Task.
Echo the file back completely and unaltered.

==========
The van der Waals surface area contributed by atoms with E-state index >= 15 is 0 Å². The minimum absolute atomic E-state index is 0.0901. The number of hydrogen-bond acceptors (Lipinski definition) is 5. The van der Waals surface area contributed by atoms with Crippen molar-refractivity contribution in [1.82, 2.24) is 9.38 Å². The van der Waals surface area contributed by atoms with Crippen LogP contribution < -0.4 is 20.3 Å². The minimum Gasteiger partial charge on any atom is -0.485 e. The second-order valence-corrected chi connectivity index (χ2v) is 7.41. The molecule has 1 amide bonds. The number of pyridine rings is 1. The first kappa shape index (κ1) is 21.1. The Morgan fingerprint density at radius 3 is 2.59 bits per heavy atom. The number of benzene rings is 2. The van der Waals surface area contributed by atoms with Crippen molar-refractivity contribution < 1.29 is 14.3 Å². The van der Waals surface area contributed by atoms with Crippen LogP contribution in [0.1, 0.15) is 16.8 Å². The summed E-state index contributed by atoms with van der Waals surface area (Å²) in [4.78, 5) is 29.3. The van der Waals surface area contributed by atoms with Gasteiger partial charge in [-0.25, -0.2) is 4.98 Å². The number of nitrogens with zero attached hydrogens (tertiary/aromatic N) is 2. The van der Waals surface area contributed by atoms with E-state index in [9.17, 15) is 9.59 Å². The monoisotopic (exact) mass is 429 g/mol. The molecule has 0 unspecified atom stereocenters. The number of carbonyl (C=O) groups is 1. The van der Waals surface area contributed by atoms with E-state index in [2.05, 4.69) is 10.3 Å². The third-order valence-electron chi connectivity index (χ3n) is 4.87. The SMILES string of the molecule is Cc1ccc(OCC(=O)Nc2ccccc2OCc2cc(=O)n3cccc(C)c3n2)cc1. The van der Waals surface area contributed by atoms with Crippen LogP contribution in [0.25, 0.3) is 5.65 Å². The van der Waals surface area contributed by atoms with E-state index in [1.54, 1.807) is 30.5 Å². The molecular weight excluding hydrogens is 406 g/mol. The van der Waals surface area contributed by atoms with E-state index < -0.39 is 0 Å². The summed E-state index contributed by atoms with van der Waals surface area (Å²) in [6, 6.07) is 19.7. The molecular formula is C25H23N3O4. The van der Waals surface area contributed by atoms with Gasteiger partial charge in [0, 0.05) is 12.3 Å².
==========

The van der Waals surface area contributed by atoms with E-state index >= 15 is 0 Å². The minimum absolute atomic E-state index is 0.0901. The number of hydrogen-bond acceptors (Lipinski definition) is 5. The van der Waals surface area contributed by atoms with Crippen molar-refractivity contribution in [1.82, 2.24) is 9.38 Å². The van der Waals surface area contributed by atoms with Crippen LogP contribution < -0.4 is 20.3 Å². The minimum Gasteiger partial charge on any atom is -0.485 e. The second-order valence-corrected chi connectivity index (χ2v) is 7.41. The molecule has 1 amide bonds. The number of pyridine rings is 1. The first kappa shape index (κ1) is 21.1. The Morgan fingerprint density at radius 3 is 2.59 bits per heavy atom. The number of benzene rings is 2. The van der Waals surface area contributed by atoms with Crippen molar-refractivity contribution < 1.29 is 14.3 Å². The van der Waals surface area contributed by atoms with Crippen LogP contribution in [0.1, 0.15) is 16.8 Å². The summed E-state index contributed by atoms with van der Waals surface area (Å²) in [4.78, 5) is 29.3. The van der Waals surface area contributed by atoms with Gasteiger partial charge in [-0.25, -0.2) is 4.98 Å². The number of nitrogens with zero attached hydrogens (tertiary/aromatic N) is 2. The van der Waals surface area contributed by atoms with E-state index in [9.17, 15) is 9.59 Å². The monoisotopic (exact) mass is 429 g/mol. The molecule has 0 unspecified atom stereocenters. The number of carbonyl (C=O) groups is 1. The van der Waals surface area contributed by atoms with E-state index in [2.05, 4.69) is 10.3 Å². The third-order valence-electron chi connectivity index (χ3n) is 4.87. The SMILES string of the molecule is Cc1ccc(OCC(=O)Nc2ccccc2OCc2cc(=O)n3cccc(C)c3n2)cc1. The van der Waals surface area contributed by atoms with Crippen LogP contribution in [0.25, 0.3) is 5.65 Å². The van der Waals surface area contributed by atoms with E-state index in [1.54, 1.807) is 30.5 Å². The molecular weight excluding hydrogens is 406 g/mol. The van der Waals surface area contributed by atoms with E-state index < -0.39 is 0 Å². The summed E-state index contributed by atoms with van der Waals surface area (Å²) in [6, 6.07) is 19.7. The molecular formula is C25H23N3O4. The van der Waals surface area contributed by atoms with Gasteiger partial charge in [0, 0.05) is 12.3 Å².